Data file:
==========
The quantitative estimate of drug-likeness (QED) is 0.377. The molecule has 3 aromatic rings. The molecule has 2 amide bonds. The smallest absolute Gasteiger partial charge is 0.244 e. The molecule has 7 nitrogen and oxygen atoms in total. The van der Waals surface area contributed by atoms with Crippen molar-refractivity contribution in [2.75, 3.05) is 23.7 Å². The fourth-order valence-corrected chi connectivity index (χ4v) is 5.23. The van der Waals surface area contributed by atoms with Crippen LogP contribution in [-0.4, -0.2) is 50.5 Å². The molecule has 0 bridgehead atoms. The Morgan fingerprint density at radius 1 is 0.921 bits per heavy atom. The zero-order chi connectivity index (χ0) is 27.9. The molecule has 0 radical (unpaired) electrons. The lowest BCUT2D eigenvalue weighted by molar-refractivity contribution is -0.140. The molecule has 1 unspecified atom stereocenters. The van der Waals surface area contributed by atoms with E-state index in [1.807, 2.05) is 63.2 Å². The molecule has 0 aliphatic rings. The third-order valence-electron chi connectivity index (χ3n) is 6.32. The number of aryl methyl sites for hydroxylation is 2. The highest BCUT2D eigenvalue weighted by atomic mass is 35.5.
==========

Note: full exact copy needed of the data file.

The quantitative estimate of drug-likeness (QED) is 0.377. The molecule has 3 aromatic rings. The molecule has 2 amide bonds. The smallest absolute Gasteiger partial charge is 0.244 e. The molecule has 7 nitrogen and oxygen atoms in total. The van der Waals surface area contributed by atoms with Crippen molar-refractivity contribution in [2.75, 3.05) is 23.7 Å². The fourth-order valence-corrected chi connectivity index (χ4v) is 5.23. The van der Waals surface area contributed by atoms with Crippen LogP contribution in [-0.4, -0.2) is 50.5 Å². The molecule has 0 bridgehead atoms. The Morgan fingerprint density at radius 1 is 0.921 bits per heavy atom. The zero-order chi connectivity index (χ0) is 27.9. The molecule has 0 radical (unpaired) electrons. The lowest BCUT2D eigenvalue weighted by molar-refractivity contribution is -0.140. The molecule has 1 unspecified atom stereocenters. The van der Waals surface area contributed by atoms with E-state index in [1.807, 2.05) is 63.2 Å². The molecule has 0 aliphatic rings. The third-order valence-electron chi connectivity index (χ3n) is 6.32. The number of aryl methyl sites for hydroxylation is 2. The highest BCUT2D eigenvalue weighted by atomic mass is 35.5.